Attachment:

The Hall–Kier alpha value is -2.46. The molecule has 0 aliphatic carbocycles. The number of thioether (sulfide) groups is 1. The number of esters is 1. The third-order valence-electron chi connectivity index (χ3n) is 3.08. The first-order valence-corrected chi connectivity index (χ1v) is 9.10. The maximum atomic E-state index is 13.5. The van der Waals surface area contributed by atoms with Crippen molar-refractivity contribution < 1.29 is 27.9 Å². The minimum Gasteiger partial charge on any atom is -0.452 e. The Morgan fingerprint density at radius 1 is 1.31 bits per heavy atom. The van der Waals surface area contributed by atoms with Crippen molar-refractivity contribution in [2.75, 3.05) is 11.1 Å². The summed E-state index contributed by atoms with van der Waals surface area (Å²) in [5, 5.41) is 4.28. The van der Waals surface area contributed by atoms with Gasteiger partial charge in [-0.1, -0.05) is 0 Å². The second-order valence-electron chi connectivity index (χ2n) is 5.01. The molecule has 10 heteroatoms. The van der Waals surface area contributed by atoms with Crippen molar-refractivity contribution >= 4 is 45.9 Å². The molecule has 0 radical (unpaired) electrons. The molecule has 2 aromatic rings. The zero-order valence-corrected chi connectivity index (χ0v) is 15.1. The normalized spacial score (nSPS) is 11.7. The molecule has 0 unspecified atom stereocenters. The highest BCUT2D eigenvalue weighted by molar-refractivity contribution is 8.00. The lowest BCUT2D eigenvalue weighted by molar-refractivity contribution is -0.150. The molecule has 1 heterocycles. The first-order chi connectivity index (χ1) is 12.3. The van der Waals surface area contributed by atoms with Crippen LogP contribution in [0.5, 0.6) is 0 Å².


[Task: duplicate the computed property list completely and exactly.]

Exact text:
The Hall–Kier alpha value is -2.46. The molecule has 0 aliphatic carbocycles. The number of thioether (sulfide) groups is 1. The number of esters is 1. The third-order valence-electron chi connectivity index (χ3n) is 3.08. The first-order valence-corrected chi connectivity index (χ1v) is 9.10. The maximum atomic E-state index is 13.5. The van der Waals surface area contributed by atoms with Crippen molar-refractivity contribution < 1.29 is 27.9 Å². The minimum Gasteiger partial charge on any atom is -0.452 e. The Morgan fingerprint density at radius 1 is 1.31 bits per heavy atom. The van der Waals surface area contributed by atoms with Crippen molar-refractivity contribution in [2.75, 3.05) is 11.1 Å². The summed E-state index contributed by atoms with van der Waals surface area (Å²) in [5, 5.41) is 4.28. The van der Waals surface area contributed by atoms with Gasteiger partial charge in [-0.1, -0.05) is 0 Å². The second-order valence-electron chi connectivity index (χ2n) is 5.01. The molecule has 10 heteroatoms. The van der Waals surface area contributed by atoms with Crippen molar-refractivity contribution >= 4 is 45.9 Å². The molecule has 0 radical (unpaired) electrons. The molecule has 2 aromatic rings. The zero-order valence-corrected chi connectivity index (χ0v) is 15.1. The normalized spacial score (nSPS) is 11.7. The molecule has 0 unspecified atom stereocenters. The highest BCUT2D eigenvalue weighted by molar-refractivity contribution is 8.00. The lowest BCUT2D eigenvalue weighted by molar-refractivity contribution is -0.150. The molecule has 1 heterocycles. The first-order chi connectivity index (χ1) is 12.3. The van der Waals surface area contributed by atoms with Crippen LogP contribution in [0.5, 0.6) is 0 Å².